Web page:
Applying Karma in Personal Finance

Warning: This is a philosophical post, not based on hard-facts. Many of you may disagree to most of the content, but it sure can induce thoughts in your mind.

What is Karma

The Sanskrit (an ancient Indian language) word karma means “actions” or “deeds.”

As a religious term, Karma refers to intentional (usually moral) actions that affect one’s fortunes in this life and the next. For simplicity, we will only consider the causes and effects in this life time.

Karma is a concept common to Hinduism, Buddhism and Jainism, For the purpose of this article we will consider the karma as its known in Hinduism.

I apologize to religious people if I miss-state or misinterpret religious matters.

The concept of Karma or “law of Karma” is the broader principle that all of life is governed by a system of cause and effect, action and reaction, in which our actions have corresponding effects on the future.

In many ways its same as Newton’s third law ‘Every action has its equal and opposite reaction’. The similarities end there.  A Karma has far-reaching effects and causes than a simple solitary action.

As Karma is about the set of actions, it can be good or it can be bad. A Good Karma goes further to establish your values in front of others. On the other hand, a bad Karma may prevent you from succeeding.

Your bad Karma does, in fact, keep you from getting over debt and from becoming wealthy. A bad Karma can make your personal life and personal finance equally miserable.

This is very powerful – You might not agree with this, but the world’s oldest religion and world’s oldest books believe in Karma to extend to our future lives. Hinduism talks about having 7 lives in an incarnation. The people who appear unfortunate and needy by birth are believed to have bad Karma from their previous life.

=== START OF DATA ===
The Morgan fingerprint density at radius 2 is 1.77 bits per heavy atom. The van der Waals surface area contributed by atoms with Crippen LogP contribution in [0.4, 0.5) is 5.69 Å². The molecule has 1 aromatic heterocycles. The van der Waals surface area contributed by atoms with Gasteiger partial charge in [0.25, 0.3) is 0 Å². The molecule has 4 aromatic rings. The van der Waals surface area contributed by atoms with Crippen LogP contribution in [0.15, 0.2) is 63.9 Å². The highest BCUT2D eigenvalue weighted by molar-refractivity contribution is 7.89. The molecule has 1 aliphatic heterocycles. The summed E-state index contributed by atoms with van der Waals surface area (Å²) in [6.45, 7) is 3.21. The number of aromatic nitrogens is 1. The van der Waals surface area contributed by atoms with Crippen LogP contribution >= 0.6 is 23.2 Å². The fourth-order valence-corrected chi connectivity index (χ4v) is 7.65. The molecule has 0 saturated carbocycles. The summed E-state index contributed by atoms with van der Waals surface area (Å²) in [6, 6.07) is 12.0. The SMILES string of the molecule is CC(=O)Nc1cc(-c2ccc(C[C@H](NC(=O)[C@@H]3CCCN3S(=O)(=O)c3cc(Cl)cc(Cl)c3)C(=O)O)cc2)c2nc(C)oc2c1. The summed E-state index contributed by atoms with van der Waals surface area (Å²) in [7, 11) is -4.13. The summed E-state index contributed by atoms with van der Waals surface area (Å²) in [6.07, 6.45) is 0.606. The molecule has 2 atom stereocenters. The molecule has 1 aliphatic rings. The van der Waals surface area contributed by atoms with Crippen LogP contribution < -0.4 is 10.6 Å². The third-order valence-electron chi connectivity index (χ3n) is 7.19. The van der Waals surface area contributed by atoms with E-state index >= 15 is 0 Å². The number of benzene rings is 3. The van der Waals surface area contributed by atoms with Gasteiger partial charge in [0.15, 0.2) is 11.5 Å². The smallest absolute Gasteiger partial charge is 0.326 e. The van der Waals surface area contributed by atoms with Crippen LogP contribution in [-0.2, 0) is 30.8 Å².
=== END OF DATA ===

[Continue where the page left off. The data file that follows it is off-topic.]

At the same time, the religion also states that we shouldn’t ignore the needy assuming its their bad Karma which is responsible for their situation. A good Karma is to help them get on to their feet.

Examples of Good and Bad Karma in Personal Finance

Let’s check some of the good Karma and bad Karma related to personal finance. I am not an expert, the following is just my way of interpreting Karma.

Good Karma – We should help poor, we should give to charity. We should distribute our wealth. A sincere blessing enhances good Karma.

How often we see lucky people around us? We wonder why they have gotten all the luck. As per Karma, they are believed to have good Karma from their past lives.  Inspired yet?

Bad Karma – Taking on debt is a bad Karma, Hinduism strongly discourage living on other’s money. 

Now, I feel debt is good for in organic growth. You probably can’t afford to buy a home unless you take mortgage. A business can’t produce goods unless it doesn’t issue debt papers and bonds.

Otherwise, when you take on debt to fulfil your mere desire, it’s a bad Karma. Taking on credit card debt to fulfill your urge for an expensive dress you don’t need, can be a bad Karma

Good Karma – Providing good care for family is a good Karma. Ignoring your family isn’t one.

As a provider, your primary objective of life is to provide for your dependent. Taking refuge to excuses, alcoholism, drugs prevent you from taking good care of your family.

Earning extra to provide family better is a good Karma. This is what we live for, this is what the orders are.

Bad Karma – Being selfish with money is bad Karma. Telling lies about money and hiding it are Bad Karma.

Hiding money from your family, spouse, children are bad Karma. Hiding income to pay less taxes is bad Karma.

Good karma – providing a better living condition for others is a good Karma.

Stopping waste, reducing pollution and making environment greener are good Karma. Next time you plan a tree, consider doing a Karma. Let’s leave a better planet for the generations to come. Who get’s benefited apart from the next generation? It’s You!

Bad Karma – Laziness and procrastination is bad Karma.

We live for some purpose, when we deliberately postpone doing things, we defeat that purpose. Leaving an unfulfilled life should scare you off. Do the things you plan to do tomorrow, today. And the things you plan to do today, now!

Living an active life can bring in good Karma as you are fulfilling life’s purpose.